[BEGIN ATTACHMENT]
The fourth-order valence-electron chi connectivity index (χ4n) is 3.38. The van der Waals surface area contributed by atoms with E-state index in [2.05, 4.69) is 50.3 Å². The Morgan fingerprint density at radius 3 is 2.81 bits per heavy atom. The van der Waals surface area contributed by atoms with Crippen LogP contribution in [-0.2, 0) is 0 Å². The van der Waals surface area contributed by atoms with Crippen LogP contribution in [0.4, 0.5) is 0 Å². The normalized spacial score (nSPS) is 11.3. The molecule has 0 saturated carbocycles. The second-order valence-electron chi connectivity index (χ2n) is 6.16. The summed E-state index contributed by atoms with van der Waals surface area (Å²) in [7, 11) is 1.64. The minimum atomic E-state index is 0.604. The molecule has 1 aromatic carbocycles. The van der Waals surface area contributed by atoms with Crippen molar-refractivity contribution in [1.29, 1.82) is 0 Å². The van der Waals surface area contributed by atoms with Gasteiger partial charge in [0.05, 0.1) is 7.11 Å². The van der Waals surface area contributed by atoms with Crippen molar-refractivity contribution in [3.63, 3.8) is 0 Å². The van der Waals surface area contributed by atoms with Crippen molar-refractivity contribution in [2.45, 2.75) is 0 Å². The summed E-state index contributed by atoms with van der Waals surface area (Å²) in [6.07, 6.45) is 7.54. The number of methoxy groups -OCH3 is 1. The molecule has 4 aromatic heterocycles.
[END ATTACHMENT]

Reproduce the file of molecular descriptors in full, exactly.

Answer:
The fourth-order valence-electron chi connectivity index (χ4n) is 3.38. The van der Waals surface area contributed by atoms with E-state index in [2.05, 4.69) is 50.3 Å². The Morgan fingerprint density at radius 3 is 2.81 bits per heavy atom. The van der Waals surface area contributed by atoms with Crippen LogP contribution in [-0.2, 0) is 0 Å². The van der Waals surface area contributed by atoms with Crippen LogP contribution in [0.4, 0.5) is 0 Å². The normalized spacial score (nSPS) is 11.3. The molecule has 0 saturated carbocycles. The second-order valence-electron chi connectivity index (χ2n) is 6.16. The summed E-state index contributed by atoms with van der Waals surface area (Å²) in [7, 11) is 1.64. The minimum atomic E-state index is 0.604. The molecule has 1 aromatic carbocycles. The van der Waals surface area contributed by atoms with Crippen molar-refractivity contribution in [1.29, 1.82) is 0 Å². The van der Waals surface area contributed by atoms with Gasteiger partial charge in [0.05, 0.1) is 7.11 Å². The van der Waals surface area contributed by atoms with Crippen molar-refractivity contribution in [3.63, 3.8) is 0 Å². The van der Waals surface area contributed by atoms with Crippen molar-refractivity contribution in [2.45, 2.75) is 0 Å². The summed E-state index contributed by atoms with van der Waals surface area (Å²) in [6.07, 6.45) is 7.54. The number of methoxy groups -OCH3 is 1. The molecule has 4 aromatic heterocycles.